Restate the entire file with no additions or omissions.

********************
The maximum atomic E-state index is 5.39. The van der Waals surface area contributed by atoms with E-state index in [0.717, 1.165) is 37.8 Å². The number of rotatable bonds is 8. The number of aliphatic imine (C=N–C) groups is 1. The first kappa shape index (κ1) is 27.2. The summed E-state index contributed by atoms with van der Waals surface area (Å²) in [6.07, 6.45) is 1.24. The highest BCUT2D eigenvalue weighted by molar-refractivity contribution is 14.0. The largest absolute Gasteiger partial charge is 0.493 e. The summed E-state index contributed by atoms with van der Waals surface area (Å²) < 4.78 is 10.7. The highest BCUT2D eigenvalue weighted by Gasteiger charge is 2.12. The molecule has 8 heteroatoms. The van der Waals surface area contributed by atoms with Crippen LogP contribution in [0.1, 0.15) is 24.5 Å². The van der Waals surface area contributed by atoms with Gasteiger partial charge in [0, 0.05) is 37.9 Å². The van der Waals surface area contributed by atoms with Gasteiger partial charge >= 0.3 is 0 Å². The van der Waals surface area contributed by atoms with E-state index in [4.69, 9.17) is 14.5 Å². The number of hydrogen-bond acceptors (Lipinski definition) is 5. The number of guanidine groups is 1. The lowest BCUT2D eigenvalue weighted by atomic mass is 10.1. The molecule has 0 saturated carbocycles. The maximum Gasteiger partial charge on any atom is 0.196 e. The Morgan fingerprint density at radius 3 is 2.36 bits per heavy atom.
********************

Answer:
The maximum atomic E-state index is 5.39. The van der Waals surface area contributed by atoms with E-state index in [0.717, 1.165) is 37.8 Å². The number of rotatable bonds is 8. The number of aliphatic imine (C=N–C) groups is 1. The first kappa shape index (κ1) is 27.2. The summed E-state index contributed by atoms with van der Waals surface area (Å²) in [6.07, 6.45) is 1.24. The highest BCUT2D eigenvalue weighted by molar-refractivity contribution is 14.0. The largest absolute Gasteiger partial charge is 0.493 e. The summed E-state index contributed by atoms with van der Waals surface area (Å²) < 4.78 is 10.7. The highest BCUT2D eigenvalue weighted by Gasteiger charge is 2.12. The molecule has 8 heteroatoms. The van der Waals surface area contributed by atoms with Crippen LogP contribution in [0.1, 0.15) is 24.5 Å². The van der Waals surface area contributed by atoms with Gasteiger partial charge in [0, 0.05) is 37.9 Å². The van der Waals surface area contributed by atoms with Gasteiger partial charge >= 0.3 is 0 Å². The van der Waals surface area contributed by atoms with E-state index in [4.69, 9.17) is 14.5 Å². The number of hydrogen-bond acceptors (Lipinski definition) is 5. The number of guanidine groups is 1. The lowest BCUT2D eigenvalue weighted by atomic mass is 10.1. The molecule has 0 saturated carbocycles. The maximum Gasteiger partial charge on any atom is 0.196 e. The Morgan fingerprint density at radius 3 is 2.36 bits per heavy atom.